Ellison Lecture speaker shares life’s lessons
TUSKEGEE, Ala. (April 1, 2014) -- The 19th Annual Ralph Ellison Lecture was held on Monday at 3p.m. in the Kellogg Hotel and Conference Center at Tuskegee University auditorium. This event is one of four in the 2014 Tuskegee University’s Lyceum Series, which also includes the William L. Dawson Lecture and Concert, which will be held Saturday. The speaker for the Ellison Leture was Haki R. Madhubuti, a leading figure of the black arts movement and a central figure in the development of a strong African American literary tradition.
“We have to celebrate our own culture,” Madhubuti said.
The title of this year’s lecture was “Words Matter: What it means to be Black and literate in the 21st Century and the Importance of Art in the Maturation of All People”. A successful writer who has published 31 books of poetry and nonfiction, Madhubuti expressed to the audience some of what he had been through in his 72 years of life.
Born to a young single mother, Madhubuti, experienced instability and hardship as a youth. At 16, he lost his mother and he joined the U.S. Army at 18. Although he was not always in the best surroundings, Madhubuti constantly read to better himself. Although he may have let his body succumb to worldly pressures, his mind was always free.
“Don’t ever let anybody tell you what you can’t do,” Mahabuti told the audience. “One thing nobody can take from you is knowledge.”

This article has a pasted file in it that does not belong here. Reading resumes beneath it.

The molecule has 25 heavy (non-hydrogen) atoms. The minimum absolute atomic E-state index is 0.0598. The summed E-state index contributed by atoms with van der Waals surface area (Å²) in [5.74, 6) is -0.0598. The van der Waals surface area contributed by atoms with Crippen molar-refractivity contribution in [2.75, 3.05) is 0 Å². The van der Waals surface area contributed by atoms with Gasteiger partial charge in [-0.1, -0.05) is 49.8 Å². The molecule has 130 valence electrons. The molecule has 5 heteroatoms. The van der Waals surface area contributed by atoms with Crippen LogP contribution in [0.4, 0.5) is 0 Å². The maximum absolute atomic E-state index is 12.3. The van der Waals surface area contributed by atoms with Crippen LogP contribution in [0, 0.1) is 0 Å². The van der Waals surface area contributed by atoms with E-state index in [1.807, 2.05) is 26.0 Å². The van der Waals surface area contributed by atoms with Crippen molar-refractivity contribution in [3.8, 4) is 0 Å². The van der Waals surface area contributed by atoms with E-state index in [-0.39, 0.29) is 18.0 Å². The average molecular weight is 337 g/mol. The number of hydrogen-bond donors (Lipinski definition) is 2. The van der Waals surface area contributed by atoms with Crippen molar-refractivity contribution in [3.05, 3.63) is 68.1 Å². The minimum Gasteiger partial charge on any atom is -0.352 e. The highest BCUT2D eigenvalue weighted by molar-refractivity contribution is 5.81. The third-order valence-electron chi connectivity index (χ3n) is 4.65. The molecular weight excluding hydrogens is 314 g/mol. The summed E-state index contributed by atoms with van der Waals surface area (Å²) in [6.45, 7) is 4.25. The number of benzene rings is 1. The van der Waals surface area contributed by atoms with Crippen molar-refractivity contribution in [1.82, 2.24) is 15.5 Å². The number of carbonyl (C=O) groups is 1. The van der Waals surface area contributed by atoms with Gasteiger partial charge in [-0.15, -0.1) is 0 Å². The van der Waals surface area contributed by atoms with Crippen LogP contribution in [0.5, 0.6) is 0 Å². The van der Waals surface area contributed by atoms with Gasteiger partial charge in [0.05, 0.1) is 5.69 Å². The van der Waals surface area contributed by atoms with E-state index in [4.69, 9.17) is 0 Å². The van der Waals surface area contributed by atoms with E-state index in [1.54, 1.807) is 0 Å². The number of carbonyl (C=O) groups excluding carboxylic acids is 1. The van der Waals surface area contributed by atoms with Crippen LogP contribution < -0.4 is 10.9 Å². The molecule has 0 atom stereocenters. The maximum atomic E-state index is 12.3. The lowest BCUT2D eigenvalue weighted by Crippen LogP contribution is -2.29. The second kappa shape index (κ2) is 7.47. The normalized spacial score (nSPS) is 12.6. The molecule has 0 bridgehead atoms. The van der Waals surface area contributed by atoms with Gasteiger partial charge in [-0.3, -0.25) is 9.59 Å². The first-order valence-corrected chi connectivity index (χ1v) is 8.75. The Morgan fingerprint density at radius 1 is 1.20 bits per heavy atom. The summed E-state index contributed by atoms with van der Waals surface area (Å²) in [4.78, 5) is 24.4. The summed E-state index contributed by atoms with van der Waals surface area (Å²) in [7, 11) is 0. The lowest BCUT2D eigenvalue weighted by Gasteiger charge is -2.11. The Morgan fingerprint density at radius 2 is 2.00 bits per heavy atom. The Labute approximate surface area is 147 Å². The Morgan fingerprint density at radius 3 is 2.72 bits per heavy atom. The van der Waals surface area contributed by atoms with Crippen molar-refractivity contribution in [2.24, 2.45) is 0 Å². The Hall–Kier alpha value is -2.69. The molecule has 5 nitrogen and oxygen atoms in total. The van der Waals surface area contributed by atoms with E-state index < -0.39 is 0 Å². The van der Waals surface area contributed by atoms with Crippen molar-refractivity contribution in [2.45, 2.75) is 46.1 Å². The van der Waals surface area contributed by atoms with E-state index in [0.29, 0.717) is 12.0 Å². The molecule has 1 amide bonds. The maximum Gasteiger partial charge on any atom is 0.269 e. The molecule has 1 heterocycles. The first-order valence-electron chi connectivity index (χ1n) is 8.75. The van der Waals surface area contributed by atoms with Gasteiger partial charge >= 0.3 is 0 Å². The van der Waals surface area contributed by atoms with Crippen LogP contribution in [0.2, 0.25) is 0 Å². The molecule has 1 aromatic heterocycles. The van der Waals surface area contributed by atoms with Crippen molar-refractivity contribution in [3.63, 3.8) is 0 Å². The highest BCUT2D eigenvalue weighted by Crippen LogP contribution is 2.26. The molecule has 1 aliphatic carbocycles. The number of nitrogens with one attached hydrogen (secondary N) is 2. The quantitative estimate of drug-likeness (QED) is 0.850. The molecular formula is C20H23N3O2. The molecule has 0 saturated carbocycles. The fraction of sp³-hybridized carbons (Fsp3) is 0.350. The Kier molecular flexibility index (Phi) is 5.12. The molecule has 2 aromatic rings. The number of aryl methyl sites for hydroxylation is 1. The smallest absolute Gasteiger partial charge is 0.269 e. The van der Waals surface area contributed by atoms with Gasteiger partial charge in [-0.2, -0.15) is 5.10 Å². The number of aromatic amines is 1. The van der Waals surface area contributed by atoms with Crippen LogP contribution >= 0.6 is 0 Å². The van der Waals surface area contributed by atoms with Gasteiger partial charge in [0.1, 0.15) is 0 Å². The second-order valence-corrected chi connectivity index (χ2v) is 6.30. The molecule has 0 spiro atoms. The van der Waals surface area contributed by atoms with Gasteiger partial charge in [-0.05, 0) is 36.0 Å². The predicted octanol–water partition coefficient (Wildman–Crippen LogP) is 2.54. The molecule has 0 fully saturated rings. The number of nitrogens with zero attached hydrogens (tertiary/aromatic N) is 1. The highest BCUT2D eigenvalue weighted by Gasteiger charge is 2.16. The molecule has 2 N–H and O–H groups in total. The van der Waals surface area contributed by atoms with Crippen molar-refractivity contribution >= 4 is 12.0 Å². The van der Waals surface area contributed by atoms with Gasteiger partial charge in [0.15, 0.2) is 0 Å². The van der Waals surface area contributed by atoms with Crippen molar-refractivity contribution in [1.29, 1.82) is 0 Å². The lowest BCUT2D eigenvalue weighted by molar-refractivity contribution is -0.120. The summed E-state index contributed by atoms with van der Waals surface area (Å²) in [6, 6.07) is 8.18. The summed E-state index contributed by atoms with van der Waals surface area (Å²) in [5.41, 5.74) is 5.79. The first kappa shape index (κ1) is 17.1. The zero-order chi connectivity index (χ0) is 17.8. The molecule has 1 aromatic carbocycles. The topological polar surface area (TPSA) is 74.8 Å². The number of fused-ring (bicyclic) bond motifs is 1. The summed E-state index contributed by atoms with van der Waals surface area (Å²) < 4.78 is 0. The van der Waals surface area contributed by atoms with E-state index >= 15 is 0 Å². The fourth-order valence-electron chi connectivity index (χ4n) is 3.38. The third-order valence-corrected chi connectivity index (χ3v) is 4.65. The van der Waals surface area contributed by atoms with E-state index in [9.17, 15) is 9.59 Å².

In an emotionally revealing lecture, Madhubuti shared his losses with the audience, but also his wins. Madhubuti said the works of black authors heavily influenced him. He read books like “Black Boy” and was inspired by people like Malcolm X and Gwendolyn Brooks. After leaving the Army, he went on to Chicago and directed his life onto a new path. Although he may have had a rough early life, he was able to positively use the tools he had acquired and wrote books, married, had children, and even started his own publishing company, Third World Press.
Story by Karlette Sullivan, Tuskegee University Office of Communications, Public Relations, and Marketing
He ended his speech by sharing the “12 secrets of life” and some of his more personal works with the audience. After the event was over, there was also a book signing as well as an opportunity to talk with Madhubuti.
Audience at lecture.
Speaker meeting with audience.
Photos by David Nixon, Tuskegee University Office of Communications, Public Relations, and Marketing
© 2014 Tuskegee University